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Today i observed that I do best when I am ‘taken’ to do things. Rather than doing things ‘with’ someone.

It’s a subtle difference but important.

Taken means the person supporting me is taking a leading role. They are making the larger decisions and I am following along. For example, if shopping, I write the list but they decide the order in which we go around the shop, they have the trolley and often they are also the person handling the travel to and from

In essence. They are doing the shop and I am playing a part role contributing where I can. If I can’t contribute the shop still succeeds.

with someone means the person supporting me is following my lead and leaving the larger decisions to me. For example, if shopping they literally follow me and help me find things but I decide the order we visit the shops and I lead on all the decision making.

When I am with someone I am doing a shop and they are assisting. If I can’t do it. The shop fails.

"Taken" can cover a bunch of things. Shopping is the example above, but also swimming, sports, various work activities and even a few home ones too all have the concept of someone else taking the lead.

with may also turn into taken if I stop being able to lead.

For me, being taken works much much better than going with someone. However going with someone is way easier than going alone.

I think ‘taken’ is a powerful thing. However it requires trust as it is transferring control.

My friends who support me all very much take control of situations. For example, drawing me back to task if I get distracted shopping or talking me through the process of getting ready to leave the house (eg, ‘Jamie go put your shoes on’). They tend to tell me and wait for me to object. Rather than ask me explicitly for permission. If they try and be ‘polite’ (‘Jamie do you think you should put your shoes on now’) I will answer that I don’t know or get confused.

For some things it can be more literal. It’s not uncommon when I get spacey for one of my friends to just hold my hand, especially for things like crossing roads or busy places.

When I went to CSUN I held my friends hand a great deal. Even then he had to pull me out of harms many times. He saved my life at least once when I misunderstood traffic and he pulled me back after I stepped out in front of a truck.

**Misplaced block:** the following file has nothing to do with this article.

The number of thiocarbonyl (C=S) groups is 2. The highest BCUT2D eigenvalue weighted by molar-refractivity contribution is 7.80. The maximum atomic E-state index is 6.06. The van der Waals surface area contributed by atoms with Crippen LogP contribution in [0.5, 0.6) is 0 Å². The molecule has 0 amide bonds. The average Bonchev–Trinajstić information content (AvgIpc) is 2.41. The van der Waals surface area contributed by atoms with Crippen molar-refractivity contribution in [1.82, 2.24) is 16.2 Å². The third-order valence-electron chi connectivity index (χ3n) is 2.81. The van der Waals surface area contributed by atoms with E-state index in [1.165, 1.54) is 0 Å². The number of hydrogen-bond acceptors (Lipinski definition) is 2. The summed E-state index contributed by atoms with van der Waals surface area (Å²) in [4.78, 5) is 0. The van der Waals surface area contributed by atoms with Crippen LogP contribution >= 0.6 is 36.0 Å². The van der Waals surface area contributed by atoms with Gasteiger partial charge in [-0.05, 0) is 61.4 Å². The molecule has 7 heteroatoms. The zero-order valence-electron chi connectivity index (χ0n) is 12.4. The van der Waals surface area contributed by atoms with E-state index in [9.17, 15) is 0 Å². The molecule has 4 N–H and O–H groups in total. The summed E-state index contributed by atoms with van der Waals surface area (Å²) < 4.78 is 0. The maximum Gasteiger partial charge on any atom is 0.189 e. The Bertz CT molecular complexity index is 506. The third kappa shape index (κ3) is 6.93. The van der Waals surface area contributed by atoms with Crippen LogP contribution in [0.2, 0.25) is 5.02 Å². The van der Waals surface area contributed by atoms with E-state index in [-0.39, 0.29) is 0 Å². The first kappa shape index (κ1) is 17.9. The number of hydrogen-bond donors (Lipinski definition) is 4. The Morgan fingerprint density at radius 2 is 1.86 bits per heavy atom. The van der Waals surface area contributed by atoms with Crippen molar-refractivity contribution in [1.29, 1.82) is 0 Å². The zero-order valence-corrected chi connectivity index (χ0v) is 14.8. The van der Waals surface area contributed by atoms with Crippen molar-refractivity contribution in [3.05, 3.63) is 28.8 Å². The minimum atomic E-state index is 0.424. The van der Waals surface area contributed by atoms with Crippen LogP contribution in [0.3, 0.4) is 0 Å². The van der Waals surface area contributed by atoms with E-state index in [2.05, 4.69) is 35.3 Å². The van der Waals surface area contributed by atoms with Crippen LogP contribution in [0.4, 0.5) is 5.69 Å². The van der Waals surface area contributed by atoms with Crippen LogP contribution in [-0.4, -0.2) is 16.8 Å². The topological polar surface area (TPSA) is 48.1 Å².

When I am ‘taken’ I don’t loose all control. I am actively delegating. I have control of the high level (Who, What, When, Where) they mostly deal with the details of the How.

I think this is why i use the term ‘babysitter’ not ‘support worker’ or ‘PA’.

My friends and I brief the babysitter in what we need them to do. Most of what we ask them to do does put them in control of the situation. For example, prompting me to do things, lightly enforcing structure, making decisions on my behalf, this is what we need to do so that I can relax.

The goal of the time with the babysitter is for me to succeed with the tasks and to have time where I feel calm and relaxed. It’s not for me to learn the tasks. (Not yet anyway)

I am never forced to do anything, but by default I am told to do things not asked. I don’t have control during the visit, I had control when I did the planning or set the requirements.

This is interesting because it is the very opposite of how I act in my professional life where i very much tend to take a leading role.

I think this is a great example of the ‘hedgehog’ profile in action. The hedgehog profile refers to people who have very uneven skill distributions. It’s called the hedgehog profile because if you put test results on a chart it’s very spiky. With high peaks of skills in some areas and no skill at all in others.

For me, my adaptive skills (the stuff that make daily life easy) are very poor. But my logical, comprehension and technical skills are really high.

As part of my job I co-edit the guidelines from BBC digital accessibility and run the strategy and operation of a 48 person virtual team. I manage a complex workload and have code running in and have helped design systems that power almost every BBC webpage.

But in all honestly, when it comes to crossing roads, or managing the fridge it’s much much simpler to ask for help rather than waste all my spoons in places where i struggle.

At home I find stuff very very hard. All the logic in the world won’t help me decide when pasta is ‘done’ or exactly what shade of colour separates light laundry from dark. For these activities I need help, and I need that help to lead rather than follow.


Spaced Out & Smiling is about exploring the fun side of Autism, and trying to understand what it means to be Autistically Happy.

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